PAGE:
Suffering, Hardship, and Certainty

Sometimes the bible sucks. Not the whole thing, mind you, just parts of it. There are parts of it that really, thoroughly suck… at least, from a selfish American perspective. 1 Peter 2 is one of these passages that calls us to things that we just don’t want to do. Peter starts off the chapter well enough by reminding his reader’s that they’re not actually alone (remember that the book was written to Christians spread throughout Asia-Minor and currently undergoing persecution). However, then he gets into issues of obedience, specifically obedience in the face of suffering.

As Christians we are going to suffer. Paul makes that perfectly clear in 2 Timothy 3 when he tells Timothy that those who follow Christ will suffer. Of course, for many this has led to the question: since I’m not suffering right now, does this mean that I’m not really following Christ? Of course not, but… maybe. The fact that Christians will suffer does not mean that all Christians will suffer at all times in all places. Christians are not promised constant suffering, nor are we promised universally equal suffering. We are simply promised suffering. If you consider yourself a Christian and you have never suffered for your faith, then the above may be a valid question. However, the fact that you haven’t suffered yet doesn’t mean that you won’t suffer in the future. To assume a constant or universally past quality in this would be a mistake. ┬áThat being said, Christians will suffer persecution. This persecution may come at the hands of people who disagree with us, people in authority over us, or people who hate us and are powerful enough to make the authorities look the other way (certainly this is far from a complete list), but it will come.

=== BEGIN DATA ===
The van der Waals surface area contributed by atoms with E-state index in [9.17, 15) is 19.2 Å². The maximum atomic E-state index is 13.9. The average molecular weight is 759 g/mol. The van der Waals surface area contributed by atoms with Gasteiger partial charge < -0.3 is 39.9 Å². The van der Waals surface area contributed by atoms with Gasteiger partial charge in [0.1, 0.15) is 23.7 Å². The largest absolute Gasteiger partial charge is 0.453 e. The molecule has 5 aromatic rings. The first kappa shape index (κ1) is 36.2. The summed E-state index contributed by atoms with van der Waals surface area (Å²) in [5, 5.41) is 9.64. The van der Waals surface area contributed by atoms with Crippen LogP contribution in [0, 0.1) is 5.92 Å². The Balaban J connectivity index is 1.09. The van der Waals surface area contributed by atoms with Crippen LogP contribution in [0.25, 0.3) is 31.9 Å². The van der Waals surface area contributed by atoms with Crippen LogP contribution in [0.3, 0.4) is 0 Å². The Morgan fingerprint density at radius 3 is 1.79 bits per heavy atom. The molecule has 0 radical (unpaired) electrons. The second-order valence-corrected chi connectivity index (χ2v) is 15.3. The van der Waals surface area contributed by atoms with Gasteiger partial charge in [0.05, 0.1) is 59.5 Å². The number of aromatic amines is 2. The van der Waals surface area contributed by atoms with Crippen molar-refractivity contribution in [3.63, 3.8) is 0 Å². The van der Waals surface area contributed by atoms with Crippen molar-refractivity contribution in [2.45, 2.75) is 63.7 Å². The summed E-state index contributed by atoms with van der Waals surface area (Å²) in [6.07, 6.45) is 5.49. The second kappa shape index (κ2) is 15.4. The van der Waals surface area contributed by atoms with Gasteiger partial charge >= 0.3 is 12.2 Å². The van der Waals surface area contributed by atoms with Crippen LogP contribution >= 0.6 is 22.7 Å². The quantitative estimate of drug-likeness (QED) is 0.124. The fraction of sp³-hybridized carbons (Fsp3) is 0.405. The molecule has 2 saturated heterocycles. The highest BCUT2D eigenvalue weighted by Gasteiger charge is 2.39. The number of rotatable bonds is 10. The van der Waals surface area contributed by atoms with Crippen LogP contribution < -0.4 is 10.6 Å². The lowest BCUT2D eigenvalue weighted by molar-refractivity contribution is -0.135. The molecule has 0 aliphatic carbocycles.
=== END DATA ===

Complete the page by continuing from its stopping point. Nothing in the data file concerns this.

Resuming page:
Not every Christians suffering will be equal. One Christian my be bullied in school, another may lose a promising career, another may be beaten, and another may have he hands and feet amputated. However, any suffering for the sake of the cross is a reflection in our lives of the suffering of Christ, and thus a thing of honor in which we should rejoice. This is a part of Peter’s message in 1 Peter 2. Of course, he also reminds us that there is a difference between suffering in general and suffering for the cross. If you are imprisoned for murder, you are not suffering for the sake of the cross, you are suffering because you killed someone. If you were lazy in school and thus have lackluster opportunities, then you are not suffering for the sake of the cross, you are suffering for you laziness. However, when we do suffer for the cross, it is a wonderful thing… this doesn’t mean it’s a pleasant thing.